SHREVEPORT, La. - There are still questions on why a group of people allegedly threw water balloons, and shouted offensive comments at firefighters. The incident happened while those firefighters were responding to an EMS call last Sunday at Ford Park. The Shreveport Police is investigating.
According to Police Chief Ben Raymond a look into the calls on that Sunday shows police were called to the Ford Park area at least 5 times for minor accidents, loud music, and loitering.
He says officers were called when the Fire Department was responding to a medical emergency related to one of those situations. Chief Raymond says he's not sure what information was shared with police officers as they were arriving on the scene.
"We did detain a victim, and a suspect that had been throwing water balloons at one another, but in that instance, the victim, both citizens declined to pursue charges, and so nobody was arrested. What I'm not so sure of is whether our officers knew that the firemen had been accosted, or water balloons had been thrown at them."
Chief Raymond goes on to say Police investigators are looking to see if the officers did everything appropriately, and if there is something that occurred that they might have missed. So far no charges have been filed against anyone in the crowd in connection with harassing the firefighters.
A couple of things comes into play anytime a 911 call is answered by a dispatcher. Often when there is a shooting or a life is threatened both police and firefighters get that call.
Chief Raymond says if the fire department is arriving at a scene which they believe is unsafe, they will stage a short distance away, far enough where they are safe, and wait until the police arrive and secure the scene.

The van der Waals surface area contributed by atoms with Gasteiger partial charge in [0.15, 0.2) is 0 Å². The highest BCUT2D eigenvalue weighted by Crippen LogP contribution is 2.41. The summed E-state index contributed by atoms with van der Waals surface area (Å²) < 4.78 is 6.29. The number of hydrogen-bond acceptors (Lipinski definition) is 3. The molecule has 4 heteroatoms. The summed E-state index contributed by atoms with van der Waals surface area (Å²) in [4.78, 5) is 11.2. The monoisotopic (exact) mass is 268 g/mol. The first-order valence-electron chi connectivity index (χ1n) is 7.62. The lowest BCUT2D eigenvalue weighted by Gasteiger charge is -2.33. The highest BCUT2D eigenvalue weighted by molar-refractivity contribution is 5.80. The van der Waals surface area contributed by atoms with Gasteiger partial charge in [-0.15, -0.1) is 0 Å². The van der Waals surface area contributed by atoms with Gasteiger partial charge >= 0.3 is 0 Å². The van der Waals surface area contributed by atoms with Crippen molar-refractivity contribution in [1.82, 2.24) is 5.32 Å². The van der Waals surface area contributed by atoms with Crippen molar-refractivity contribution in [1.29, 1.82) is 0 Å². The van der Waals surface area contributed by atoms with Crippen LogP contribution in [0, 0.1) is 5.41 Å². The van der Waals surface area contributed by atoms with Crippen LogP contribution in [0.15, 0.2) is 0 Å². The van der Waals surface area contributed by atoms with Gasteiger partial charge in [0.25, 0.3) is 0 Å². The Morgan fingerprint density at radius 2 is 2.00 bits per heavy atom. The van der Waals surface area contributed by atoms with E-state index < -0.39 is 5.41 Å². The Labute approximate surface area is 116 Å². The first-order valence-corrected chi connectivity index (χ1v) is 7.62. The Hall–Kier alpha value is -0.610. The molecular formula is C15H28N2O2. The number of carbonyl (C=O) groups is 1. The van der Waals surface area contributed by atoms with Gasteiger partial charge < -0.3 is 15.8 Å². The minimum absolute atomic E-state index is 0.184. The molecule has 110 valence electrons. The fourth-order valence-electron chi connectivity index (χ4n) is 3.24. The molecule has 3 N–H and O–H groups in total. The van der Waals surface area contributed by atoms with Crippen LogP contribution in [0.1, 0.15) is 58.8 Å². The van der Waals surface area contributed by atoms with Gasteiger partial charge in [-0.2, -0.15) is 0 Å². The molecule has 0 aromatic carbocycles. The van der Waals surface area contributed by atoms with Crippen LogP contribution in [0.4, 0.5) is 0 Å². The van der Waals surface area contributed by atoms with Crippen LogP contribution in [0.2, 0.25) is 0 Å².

If firefighters are already on scene of a medical emergency, and they find a large crowd, or realize the medical emergency is a result of a violent act, they will call for police. Firefighters will stay unless it gets too dangerous, then they will make the decision to pull out.
Chief Raymond says every scene is different, so there is no particular resource that is allocated to aid the fire department. He says it's a difficult opinion to have about allocating firefighters with resources to defend themselves. He says he hopes that we wouldn't continue to escalate in violence toward our firefighters where they get to a point where they would have to have round to round security.
Chief Raymond says he thinks there have been conversations, nationally about the possibility of commissioning, and arming firefighters as a whole. He says there are some firefighters who are commissioned police officers, some who are arson investigators, those who are assigned to the SPD's special response team, and reserve officers for both the police and sheriff's office.
"I don't think we're to the point yet where we have to have that conversation in Shreveport, but that is a growing concern nationally as you mentioned, of needing to possibly allow firefighters to arm and protect themselves."
Fire Chief Scott Wolverton says firefighter do have bullet proof vests, and helmets that are primarily used for an active shooter situation.